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Speech contest

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  • 1. MAYA TRIZELSI The Benefits of Extracurricular Activities for Students There are many high schools out there today that provide a plethora of extracurricular activities. Some occur before school, some after school, and a few may even take place on the weekends. While some parents are a bit dubious about their children participating in extracurricular activities, these activities actually bring with them many benefits. Allowing your child to get involved in extracurricular activities at school is a wise choice, and it can be very important in helping them to develop many working skills, people skills, and more. Of course, while a few activities is a great idea, there is a point where you need to draw a line. Here is a closer look at some of the benefits of extracurricular activities for your child, and how you can know when these activities become too much. The Benefits of Extracurricular Activities If you aren't sure whether or not you should let your high school student get involved in extracurricular activities, you definitely need to consider all the benefits that come along with these activities. Here is a look at just a few benefits your teen will enjoy if you allow them to get involved with these activities. Benefit #1 – Learning Time Management and Prioritizing – One great benefit of your teen being involved in extracurricular activities is that they will learn about time management and prioritizing things in their life. As adults we get very used to juggling a variety of different tasks and commitments. Our teens need to learn how to do this as well, and getting involved in these activities can give them some practice at it. Benefit #2 – Getting Involved in Diverse Interests – Getting involved in extracurricular activities also allows students to get involved in diverse interests. It is important for your teen to be very diverse in their interests. These activities allow them to explore various interests that they may have.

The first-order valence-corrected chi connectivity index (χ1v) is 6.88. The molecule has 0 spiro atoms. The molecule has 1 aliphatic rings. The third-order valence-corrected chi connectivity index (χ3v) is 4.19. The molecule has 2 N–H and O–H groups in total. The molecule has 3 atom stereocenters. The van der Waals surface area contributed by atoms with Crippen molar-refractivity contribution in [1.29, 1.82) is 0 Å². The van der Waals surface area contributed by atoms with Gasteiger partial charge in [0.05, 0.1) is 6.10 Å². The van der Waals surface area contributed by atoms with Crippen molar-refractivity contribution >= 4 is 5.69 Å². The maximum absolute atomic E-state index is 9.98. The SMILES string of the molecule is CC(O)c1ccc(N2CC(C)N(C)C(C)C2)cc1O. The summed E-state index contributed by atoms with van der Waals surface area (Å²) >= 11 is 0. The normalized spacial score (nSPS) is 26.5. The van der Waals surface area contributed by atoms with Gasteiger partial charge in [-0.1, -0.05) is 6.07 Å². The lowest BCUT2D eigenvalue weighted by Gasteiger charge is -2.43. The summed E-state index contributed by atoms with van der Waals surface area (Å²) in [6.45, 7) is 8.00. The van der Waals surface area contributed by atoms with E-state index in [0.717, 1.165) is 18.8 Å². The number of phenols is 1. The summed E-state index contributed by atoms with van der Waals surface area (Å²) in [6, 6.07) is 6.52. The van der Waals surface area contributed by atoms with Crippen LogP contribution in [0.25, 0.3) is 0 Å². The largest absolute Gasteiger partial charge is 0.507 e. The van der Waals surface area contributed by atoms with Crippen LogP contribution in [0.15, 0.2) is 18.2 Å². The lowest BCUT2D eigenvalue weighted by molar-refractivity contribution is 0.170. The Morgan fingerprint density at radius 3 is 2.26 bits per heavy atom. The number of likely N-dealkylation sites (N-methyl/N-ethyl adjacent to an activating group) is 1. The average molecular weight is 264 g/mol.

• 2. Benefit #3 – Learning About Long Term Commitments – Teens learn about long term commitments when they are involved in extracurricular activities as well, which is another excellent benefit. When the join one of the activities or clubs, they commit themselves to that activity for a period of time. If they don't hold up to their end of the deal, no doubt they'll hear about it from their peers and perhaps even teachers. Learning to take on commitments is important, and these activities can teach your child this important lesson. Benefit #4 – Making a Contribution – Extracurricular activities allow your child to make a contribution in some way. It shows that they are getting away from just thinking about themselves and contributing to something else. This is important in their growth as a person. Benefit #5 – Raises Self Esteem – Many times, being involved in extracurricular activities helps to raise the self esteem of teens. There are many teens that feel worthless or that there is nothing they are good at. Teens struggle with self esteem, and these activities are a way that they can build self esteem. Everyone wants to find something that they are really good at, and extracurricular activities provide them with a way that they can get involved in something and really shine, giving their self esteem a boost. Benefit #6 – Building Solid Relationship Skills – Your teen will have the benefit of building solid relationship skills as well when they get involved in extracurricular activities. Teens need to get involved in social activities and learn how to appropriate act in social situations and these activities give them a chance outside of school to do this, while they are still being supervised by adults. Benefit #7 – Looks Great on College Applications – Yet another benefit of allowing your teen to get involved in extracurricular activities is that it looks great on college applications. Most colleges not only look at grades, but they take a look at extracurricular activities that students are involved in while they are in high school. They want to see that students are getting out there and doing more than just book work. The activities that